Click image to view full report.

The median price for a single-family home on the Eastside rose 10 percent from a year ago to $845,000. Homes in West Bellevue hit a new record median price of $2.6 million. Despite soaring prices, demand has remained strong in this desirable area. And the continued robust economy makes it unlikely that home prices here will cool any time soon.

King County

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The number of new listings in King County increased at the highest rate in more than a year. But, they were grabbed up quickly, with most homes selling in well under 30 days. The shortage of homes for sale propelled prices up, with the median home price in King County jumping 15 percent over the same time last year to $630,000.


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Seattle remains the hottest real estate market in the country, with prices rising here at more than double the national rate. Rents in Seattle are also rising faster than almost anywhere else in the country, pushing more people into the home buying market. High demand and slim supply helped boost the median price of a single-family home nearly 18 percent to $735,000.

Snohomish County

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The median price of a single-family home in Snohomish County in October was $440,000, an increase of 14 percent over the prior year. The market here may be moderating slightly. Brokers note that while multiple offers are continuing, listings are experiencing longer market times and fewer above-list price offers.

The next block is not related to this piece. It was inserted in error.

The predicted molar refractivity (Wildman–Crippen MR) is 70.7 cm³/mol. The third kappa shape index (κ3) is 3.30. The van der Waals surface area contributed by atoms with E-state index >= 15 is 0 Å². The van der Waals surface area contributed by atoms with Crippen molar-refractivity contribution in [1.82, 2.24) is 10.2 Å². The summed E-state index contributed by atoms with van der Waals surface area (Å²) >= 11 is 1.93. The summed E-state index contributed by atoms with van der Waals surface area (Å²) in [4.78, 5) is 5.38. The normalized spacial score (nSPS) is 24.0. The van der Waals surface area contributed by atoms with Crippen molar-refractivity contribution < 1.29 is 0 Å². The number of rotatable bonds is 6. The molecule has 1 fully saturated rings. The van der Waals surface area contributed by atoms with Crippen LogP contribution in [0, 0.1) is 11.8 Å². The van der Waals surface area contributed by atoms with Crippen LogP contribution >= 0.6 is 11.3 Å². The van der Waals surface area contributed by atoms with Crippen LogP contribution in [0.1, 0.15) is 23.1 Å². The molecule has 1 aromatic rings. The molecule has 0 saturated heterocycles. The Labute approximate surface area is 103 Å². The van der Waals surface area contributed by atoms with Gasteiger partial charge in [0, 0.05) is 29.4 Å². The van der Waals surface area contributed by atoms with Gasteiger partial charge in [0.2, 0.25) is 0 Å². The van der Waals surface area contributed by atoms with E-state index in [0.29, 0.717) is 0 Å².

The Gardner Report – Third Quarter 2017

Economic Overview

The Washington State economy added 79,600 new jobs over the past 12 months—an impressive growth rate of 2.4%, and well above the national growth rate of 1.2%. However, as we anticipated in last quarter’s report, we continue to see a modest slowdown in the growth rate as the state grows closer to full employment. Growth has been broad-based, with expansion in all major job sectors other than Aerospace (a function of a slowdown at Boeing). Given the current rate of expansion, I am raising my employment forecast and now predict that Washington will add 81,000 new jobs in 2017.